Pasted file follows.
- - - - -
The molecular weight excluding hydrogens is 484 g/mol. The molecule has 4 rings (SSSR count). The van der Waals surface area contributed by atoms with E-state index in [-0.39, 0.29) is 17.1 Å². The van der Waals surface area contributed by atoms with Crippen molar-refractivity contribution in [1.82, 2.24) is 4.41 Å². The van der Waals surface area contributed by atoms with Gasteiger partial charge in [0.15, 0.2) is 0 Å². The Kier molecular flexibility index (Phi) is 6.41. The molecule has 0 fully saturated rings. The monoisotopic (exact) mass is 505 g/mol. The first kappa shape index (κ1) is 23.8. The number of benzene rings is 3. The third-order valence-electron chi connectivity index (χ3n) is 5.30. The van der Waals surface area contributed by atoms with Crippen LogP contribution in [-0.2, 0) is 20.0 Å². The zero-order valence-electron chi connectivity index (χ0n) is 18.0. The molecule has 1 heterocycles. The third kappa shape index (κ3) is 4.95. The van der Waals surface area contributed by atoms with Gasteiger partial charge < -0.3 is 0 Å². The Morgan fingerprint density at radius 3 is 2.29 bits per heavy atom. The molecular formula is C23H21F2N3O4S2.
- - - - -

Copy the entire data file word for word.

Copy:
The molecular weight excluding hydrogens is 484 g/mol. The molecule has 4 rings (SSSR count). The van der Waals surface area contributed by atoms with E-state index in [-0.39, 0.29) is 17.1 Å². The van der Waals surface area contributed by atoms with Crippen molar-refractivity contribution in [1.82, 2.24) is 4.41 Å². The van der Waals surface area contributed by atoms with Gasteiger partial charge in [0.15, 0.2) is 0 Å². The Kier molecular flexibility index (Phi) is 6.41. The molecule has 0 fully saturated rings. The monoisotopic (exact) mass is 505 g/mol. The first kappa shape index (κ1) is 23.8. The number of benzene rings is 3. The third-order valence-electron chi connectivity index (χ3n) is 5.30. The van der Waals surface area contributed by atoms with Crippen LogP contribution in [-0.2, 0) is 20.0 Å². The zero-order valence-electron chi connectivity index (χ0n) is 18.0. The molecule has 1 heterocycles. The third kappa shape index (κ3) is 4.95. The van der Waals surface area contributed by atoms with Gasteiger partial charge < -0.3 is 0 Å². The Morgan fingerprint density at radius 3 is 2.29 bits per heavy atom. The molecular formula is C23H21F2N3O4S2.